Professors from the nation’s most prestigious business schools are banding together to urge Congress to approve a national paid family and medical leave law.
More than 150 professors from 88 schools, including Harvard Business School, New York University Stern School of Business and the University of Virginia Darden School of Business sent a letter to members of Congress urging them to pass the Family and Medical Insurance Leave Act.
The legislation, introduced by Rep. Rosa DeLauro (D-Conn.) and Sen. Kirsten GillibrandKirsten GillibrandWhich proposals will survive in the Democrats' spending plan? Proposals to reform supports for parents face chopping block Under pressure, Democrats cut back spending MORE (D-N.Y.), would establish a national paid family and medical leave insurance program.
In their letter, the professors said America’s future business leaders are "deeply concerned" about business policies and practices that too often discourage or prevent women and men from taking the time they need to care for their families.
“It is time to ensure that the entire United States workforce has access to paid family and medical leave,” their letter said. “The nation must adopt a policy built for the populations and workforces of today and tomorrow, one that recognizes that entrepreneurship, mobility and care needs are all on the rise but so is the creation of low-wage jobs that offer few benefits to employees.”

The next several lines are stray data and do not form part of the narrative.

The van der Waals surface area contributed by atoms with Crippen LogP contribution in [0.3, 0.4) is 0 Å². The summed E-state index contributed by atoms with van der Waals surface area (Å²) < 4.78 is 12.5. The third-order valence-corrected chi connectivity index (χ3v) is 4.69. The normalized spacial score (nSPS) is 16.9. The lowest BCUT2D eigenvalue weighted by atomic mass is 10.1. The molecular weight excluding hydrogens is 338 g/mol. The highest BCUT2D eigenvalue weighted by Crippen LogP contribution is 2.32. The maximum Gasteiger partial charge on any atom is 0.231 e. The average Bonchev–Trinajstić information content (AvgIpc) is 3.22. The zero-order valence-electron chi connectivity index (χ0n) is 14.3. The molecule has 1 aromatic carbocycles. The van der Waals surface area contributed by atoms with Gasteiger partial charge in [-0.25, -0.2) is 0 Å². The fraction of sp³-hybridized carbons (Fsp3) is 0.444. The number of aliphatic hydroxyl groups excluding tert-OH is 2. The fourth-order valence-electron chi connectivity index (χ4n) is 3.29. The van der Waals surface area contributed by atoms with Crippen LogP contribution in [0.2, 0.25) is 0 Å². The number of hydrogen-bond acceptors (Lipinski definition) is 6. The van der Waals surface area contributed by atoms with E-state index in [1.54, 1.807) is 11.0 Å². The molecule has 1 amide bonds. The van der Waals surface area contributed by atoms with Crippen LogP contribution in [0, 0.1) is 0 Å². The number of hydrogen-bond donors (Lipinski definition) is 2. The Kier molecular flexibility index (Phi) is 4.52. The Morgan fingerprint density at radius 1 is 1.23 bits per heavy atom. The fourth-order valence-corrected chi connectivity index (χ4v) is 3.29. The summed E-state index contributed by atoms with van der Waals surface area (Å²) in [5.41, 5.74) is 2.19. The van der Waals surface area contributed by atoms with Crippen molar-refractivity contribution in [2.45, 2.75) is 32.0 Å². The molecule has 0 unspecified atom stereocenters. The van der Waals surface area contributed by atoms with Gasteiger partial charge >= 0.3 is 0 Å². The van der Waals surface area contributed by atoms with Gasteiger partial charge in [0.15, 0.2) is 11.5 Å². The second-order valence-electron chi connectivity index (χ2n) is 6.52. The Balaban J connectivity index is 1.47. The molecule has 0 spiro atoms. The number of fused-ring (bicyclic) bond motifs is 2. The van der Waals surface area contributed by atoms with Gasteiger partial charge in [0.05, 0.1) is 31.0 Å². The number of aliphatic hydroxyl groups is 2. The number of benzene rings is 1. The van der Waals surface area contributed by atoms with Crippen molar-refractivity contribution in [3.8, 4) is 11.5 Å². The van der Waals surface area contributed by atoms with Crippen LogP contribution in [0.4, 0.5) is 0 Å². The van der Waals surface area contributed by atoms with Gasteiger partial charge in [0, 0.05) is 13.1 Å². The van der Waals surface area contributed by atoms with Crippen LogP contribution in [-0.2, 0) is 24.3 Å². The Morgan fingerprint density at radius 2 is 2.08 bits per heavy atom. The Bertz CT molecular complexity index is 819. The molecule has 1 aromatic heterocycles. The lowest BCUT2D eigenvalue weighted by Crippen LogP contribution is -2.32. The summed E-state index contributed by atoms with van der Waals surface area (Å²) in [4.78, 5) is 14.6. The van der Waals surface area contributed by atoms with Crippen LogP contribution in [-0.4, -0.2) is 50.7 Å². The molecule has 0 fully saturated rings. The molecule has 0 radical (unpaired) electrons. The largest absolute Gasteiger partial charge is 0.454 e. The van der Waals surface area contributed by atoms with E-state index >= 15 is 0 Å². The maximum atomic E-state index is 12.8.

The educators pointed to paid leave programs that have been successful in states like New Jersey and California, where the vast majority of employers report seeing either a positive impact on employee productivity, profitability and performance, or no effect.
The letter comes about a week after President Obama signed an executive order giving 300,000 people working for federal contractors up to seven days of paid sick leave each year. The president called on Congress to pass legislation expanding paid sick and family leave to all workers.